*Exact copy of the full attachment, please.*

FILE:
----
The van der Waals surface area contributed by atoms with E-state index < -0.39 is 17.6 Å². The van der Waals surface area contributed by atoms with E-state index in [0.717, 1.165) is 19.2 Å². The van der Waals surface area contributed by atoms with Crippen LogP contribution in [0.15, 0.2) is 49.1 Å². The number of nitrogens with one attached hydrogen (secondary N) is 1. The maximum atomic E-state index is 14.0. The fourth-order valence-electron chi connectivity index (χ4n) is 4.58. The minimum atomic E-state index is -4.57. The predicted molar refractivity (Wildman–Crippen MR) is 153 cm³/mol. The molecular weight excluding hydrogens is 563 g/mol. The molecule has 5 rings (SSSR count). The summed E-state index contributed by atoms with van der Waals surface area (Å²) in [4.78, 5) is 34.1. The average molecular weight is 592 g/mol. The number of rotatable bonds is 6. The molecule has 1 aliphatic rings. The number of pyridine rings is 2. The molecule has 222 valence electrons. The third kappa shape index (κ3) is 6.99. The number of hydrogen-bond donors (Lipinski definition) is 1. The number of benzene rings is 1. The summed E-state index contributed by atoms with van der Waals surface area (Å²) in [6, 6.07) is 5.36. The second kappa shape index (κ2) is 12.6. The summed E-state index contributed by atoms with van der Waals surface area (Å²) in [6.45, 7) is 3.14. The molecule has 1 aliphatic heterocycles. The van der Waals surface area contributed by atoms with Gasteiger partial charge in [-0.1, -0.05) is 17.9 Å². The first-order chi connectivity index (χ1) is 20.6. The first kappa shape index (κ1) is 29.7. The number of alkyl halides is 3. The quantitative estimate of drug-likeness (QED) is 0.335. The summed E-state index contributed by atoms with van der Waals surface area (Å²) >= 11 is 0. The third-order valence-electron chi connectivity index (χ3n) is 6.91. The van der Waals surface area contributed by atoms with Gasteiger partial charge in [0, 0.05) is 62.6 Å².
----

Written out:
The van der Waals surface area contributed by atoms with E-state index < -0.39 is 17.6 Å². The van der Waals surface area contributed by atoms with E-state index in [0.717, 1.165) is 19.2 Å². The van der Waals surface area contributed by atoms with Crippen LogP contribution in [0.15, 0.2) is 49.1 Å². The number of nitrogens with one attached hydrogen (secondary N) is 1. The maximum atomic E-state index is 14.0. The fourth-order valence-electron chi connectivity index (χ4n) is 4.58. The minimum atomic E-state index is -4.57. The predicted molar refractivity (Wildman–Crippen MR) is 153 cm³/mol. The molecular weight excluding hydrogens is 563 g/mol. The molecule has 5 rings (SSSR count). The summed E-state index contributed by atoms with van der Waals surface area (Å²) in [4.78, 5) is 34.1. The average molecular weight is 592 g/mol. The number of rotatable bonds is 6. The molecule has 1 aliphatic rings. The number of pyridine rings is 2. The molecule has 222 valence electrons. The third kappa shape index (κ3) is 6.99. The number of hydrogen-bond donors (Lipinski definition) is 1. The number of benzene rings is 1. The summed E-state index contributed by atoms with van der Waals surface area (Å²) in [6, 6.07) is 5.36. The second kappa shape index (κ2) is 12.6. The summed E-state index contributed by atoms with van der Waals surface area (Å²) in [6.45, 7) is 3.14. The molecule has 1 aliphatic heterocycles. The van der Waals surface area contributed by atoms with Gasteiger partial charge in [-0.1, -0.05) is 17.9 Å². The first-order chi connectivity index (χ1) is 20.6. The first kappa shape index (κ1) is 29.7. The number of alkyl halides is 3. The quantitative estimate of drug-likeness (QED) is 0.335. The summed E-state index contributed by atoms with van der Waals surface area (Å²) >= 11 is 0. The third-order valence-electron chi connectivity index (χ3n) is 6.91. The van der Waals surface area contributed by atoms with Gasteiger partial charge in [0, 0.05) is 62.6 Å².